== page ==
We monitored gene localization with respect to the nuclear periphery by expressing the lac-repressor fused to GFP in a strain having an array of lac repressor binding sites integrated at the chromosomal locus of interest (Fig. 1a13, 14). We then quantified the fraction of population in which the GFP spot colocalizes with the nuclear envelope5. A nucleoplasmic locus like URA3 colocalizes with the nuclear envelope marker in ~27% of cells5 (Fig. 1b, indicated as a hatched blue line throughout). Upon activation by inositol starvation, INO1 colocalizes with the nuclear envelope in ~60% of cells in the population (Fig. 1b). We first asked if targeting of INO1 is dependent on chromosomal context by integrating the INO1 gene and the lac repressor array beside the URA3 gene (URA3:INO1; Fig. 1a). We found that this hybrid locus was targeted to the nuclear periphery upon inositol starvation (Fig. 1b). Therefore, the INO1 gene was sufficient to confer peripheral targeting of the URA3 locus.
To identify cis-acting subnuclear targeting element(s), we deleted several 100bp segments from the INO1 promoter sequence (Fig. 1c) and tested their ability to target URA3 to the nuclear periphery (Fig. 1d). Loss of segment 4 resulted in unregulated peripheral targeting of URA3:INO1 (Fig. 1d) and unregulated, modest INO1 transcription (similar to the INO1-100 mutant15; data not shown). Loss of segment 3 blocked targeting of URA3:INO1 to the nuclear periphery (Fig. 1d), suggesting that segment 3 contains DNA sequences necessary for targeting URA3:INO1 to the nuclear periphery.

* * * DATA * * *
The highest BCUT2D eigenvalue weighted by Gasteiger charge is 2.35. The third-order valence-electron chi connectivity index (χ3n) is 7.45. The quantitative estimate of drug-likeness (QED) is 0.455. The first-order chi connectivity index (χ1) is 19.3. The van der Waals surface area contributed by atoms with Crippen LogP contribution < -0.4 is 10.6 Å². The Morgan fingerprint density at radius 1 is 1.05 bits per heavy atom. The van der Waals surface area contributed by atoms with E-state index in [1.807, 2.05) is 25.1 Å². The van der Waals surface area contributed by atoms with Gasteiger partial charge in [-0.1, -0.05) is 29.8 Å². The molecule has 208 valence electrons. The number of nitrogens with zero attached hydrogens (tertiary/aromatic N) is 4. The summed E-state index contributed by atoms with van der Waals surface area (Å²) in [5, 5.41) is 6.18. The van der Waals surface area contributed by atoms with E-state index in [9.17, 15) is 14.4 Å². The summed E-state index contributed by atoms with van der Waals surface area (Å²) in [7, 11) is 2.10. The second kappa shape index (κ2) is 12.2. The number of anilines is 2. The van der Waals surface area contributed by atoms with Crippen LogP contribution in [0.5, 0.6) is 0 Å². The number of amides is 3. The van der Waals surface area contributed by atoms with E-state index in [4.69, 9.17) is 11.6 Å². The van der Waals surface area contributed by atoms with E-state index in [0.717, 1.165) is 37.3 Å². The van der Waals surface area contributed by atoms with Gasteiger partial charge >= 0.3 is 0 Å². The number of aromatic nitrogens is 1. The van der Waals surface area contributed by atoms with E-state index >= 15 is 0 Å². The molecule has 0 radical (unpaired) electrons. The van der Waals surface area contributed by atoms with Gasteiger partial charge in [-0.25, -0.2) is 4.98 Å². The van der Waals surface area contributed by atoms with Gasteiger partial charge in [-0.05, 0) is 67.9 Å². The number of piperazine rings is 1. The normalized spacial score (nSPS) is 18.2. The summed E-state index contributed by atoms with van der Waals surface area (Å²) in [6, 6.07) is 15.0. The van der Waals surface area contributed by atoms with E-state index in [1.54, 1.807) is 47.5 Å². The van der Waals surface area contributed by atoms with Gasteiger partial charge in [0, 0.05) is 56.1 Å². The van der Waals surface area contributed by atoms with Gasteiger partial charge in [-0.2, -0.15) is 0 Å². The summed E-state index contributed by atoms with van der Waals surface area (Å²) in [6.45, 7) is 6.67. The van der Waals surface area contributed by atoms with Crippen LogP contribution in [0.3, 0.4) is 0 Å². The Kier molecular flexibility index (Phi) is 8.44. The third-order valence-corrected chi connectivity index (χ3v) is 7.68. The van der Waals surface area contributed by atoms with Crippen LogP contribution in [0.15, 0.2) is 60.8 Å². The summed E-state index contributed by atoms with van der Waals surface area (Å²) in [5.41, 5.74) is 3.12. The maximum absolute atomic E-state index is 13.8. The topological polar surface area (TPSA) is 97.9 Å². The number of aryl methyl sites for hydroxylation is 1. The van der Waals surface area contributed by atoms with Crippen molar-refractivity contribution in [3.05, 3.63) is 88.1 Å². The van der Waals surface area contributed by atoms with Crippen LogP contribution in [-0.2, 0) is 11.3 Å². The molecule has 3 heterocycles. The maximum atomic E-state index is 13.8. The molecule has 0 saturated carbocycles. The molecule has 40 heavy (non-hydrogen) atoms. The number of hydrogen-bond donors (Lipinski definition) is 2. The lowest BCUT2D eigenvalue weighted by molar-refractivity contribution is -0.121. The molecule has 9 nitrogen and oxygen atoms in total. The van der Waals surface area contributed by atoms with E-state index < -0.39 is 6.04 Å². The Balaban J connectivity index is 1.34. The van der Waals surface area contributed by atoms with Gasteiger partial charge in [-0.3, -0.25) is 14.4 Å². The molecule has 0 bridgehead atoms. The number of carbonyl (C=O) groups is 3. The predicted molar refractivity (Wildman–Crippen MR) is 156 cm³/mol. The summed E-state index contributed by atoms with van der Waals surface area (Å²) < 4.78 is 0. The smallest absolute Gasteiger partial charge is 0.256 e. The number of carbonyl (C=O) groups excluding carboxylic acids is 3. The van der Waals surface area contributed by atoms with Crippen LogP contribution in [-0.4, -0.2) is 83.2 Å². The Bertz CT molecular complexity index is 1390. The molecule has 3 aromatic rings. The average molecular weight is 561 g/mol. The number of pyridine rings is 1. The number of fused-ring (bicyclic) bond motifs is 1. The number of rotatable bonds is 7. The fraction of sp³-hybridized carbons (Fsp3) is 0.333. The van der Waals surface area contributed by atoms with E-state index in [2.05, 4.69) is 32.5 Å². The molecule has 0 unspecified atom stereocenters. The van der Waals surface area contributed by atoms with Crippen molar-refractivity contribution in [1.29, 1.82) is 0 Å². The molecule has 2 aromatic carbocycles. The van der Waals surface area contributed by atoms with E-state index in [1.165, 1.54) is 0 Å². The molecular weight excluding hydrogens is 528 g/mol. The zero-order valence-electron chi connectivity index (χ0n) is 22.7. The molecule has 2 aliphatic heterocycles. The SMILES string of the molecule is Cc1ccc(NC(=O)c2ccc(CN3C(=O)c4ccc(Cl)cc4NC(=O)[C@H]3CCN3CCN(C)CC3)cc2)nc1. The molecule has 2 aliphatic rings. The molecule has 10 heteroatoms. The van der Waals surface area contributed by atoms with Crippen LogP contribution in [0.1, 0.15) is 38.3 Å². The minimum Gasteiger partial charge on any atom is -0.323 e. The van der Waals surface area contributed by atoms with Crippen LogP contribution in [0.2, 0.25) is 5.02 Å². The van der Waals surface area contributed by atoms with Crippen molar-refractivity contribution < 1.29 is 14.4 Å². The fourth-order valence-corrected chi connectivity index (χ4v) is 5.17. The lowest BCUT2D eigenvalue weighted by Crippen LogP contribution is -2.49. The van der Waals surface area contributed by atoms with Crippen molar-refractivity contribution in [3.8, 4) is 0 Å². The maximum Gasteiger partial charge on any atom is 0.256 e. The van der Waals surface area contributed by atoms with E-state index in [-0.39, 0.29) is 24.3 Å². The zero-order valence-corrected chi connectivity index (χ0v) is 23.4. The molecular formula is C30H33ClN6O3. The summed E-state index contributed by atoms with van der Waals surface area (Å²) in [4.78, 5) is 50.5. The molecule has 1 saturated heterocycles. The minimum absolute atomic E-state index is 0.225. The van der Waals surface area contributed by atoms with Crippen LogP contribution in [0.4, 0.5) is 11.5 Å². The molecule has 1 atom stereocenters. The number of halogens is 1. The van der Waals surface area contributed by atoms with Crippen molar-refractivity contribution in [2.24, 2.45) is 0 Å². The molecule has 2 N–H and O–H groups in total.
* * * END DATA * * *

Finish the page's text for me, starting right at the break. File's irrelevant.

We next integrated the 100 base pair segment 3 alone beside URA3 and found that it was sufficient to target URA3 to the nuclear periphery (Fig. 1e and 1f). Therefore, segment 3 functioned as a DNA zip-code: a DNA sequence that is sufficient to target an ectopic locus to a particular subnuclear location. When removed from the INO1 promoter, segment 3-mediated peripheral localization was no longer regulated by inositol (Fig. 1f). This suggests that the peripheral targeting element is ordinarily negatively regulated in the context of the INO1 promoter.
To identify a minimal Gene Recruitment Sequence (GRS), we integrated a series of smaller fragments from segment 3 at URA3 and determined their peripheral targeting activity (summarized in Fig. 1e; complete data in Fig. S1). All of the DNA fragments that were active for peripheral targeting contained a common eight base pair sequence (Fig. 1e). When this eight base pair fragment (GRS I; see below) was integrated in either orientation beside URA3, it functioned to target URA3 to the nuclear periphery (Fig. 1f).
To verify that GRS I is responsible for peripheral targeting of full-length INO1, we introduced a transition mutations in GRS I in the INO1 promoter and tested the effect of this mutation on the peripheral targeting of URA3:INO1. Mutation of GRS I blocked targeting of URA3:INO1 to the nuclear periphery, confirming that it was the element responsible for this relocalization (Fig. 2a).
We then introduced the grs I mutation into the promoter of the endogenous INO1 gene. This mutation did not block targeting of INO1 to the nuclear periphery (Fig. 2b). We hypothesized that additional, redundant targeting elements also contribute to peripheral targeting of endogenous INO1. We found that deletion of a 943 base pair region upstream of INO1 (Δup INO1; Fig. 2d) led to GRS I-dependent targeting of INO1 (Fig. 2c). This suggested that additional targeting elements exist within this 943 base pair region.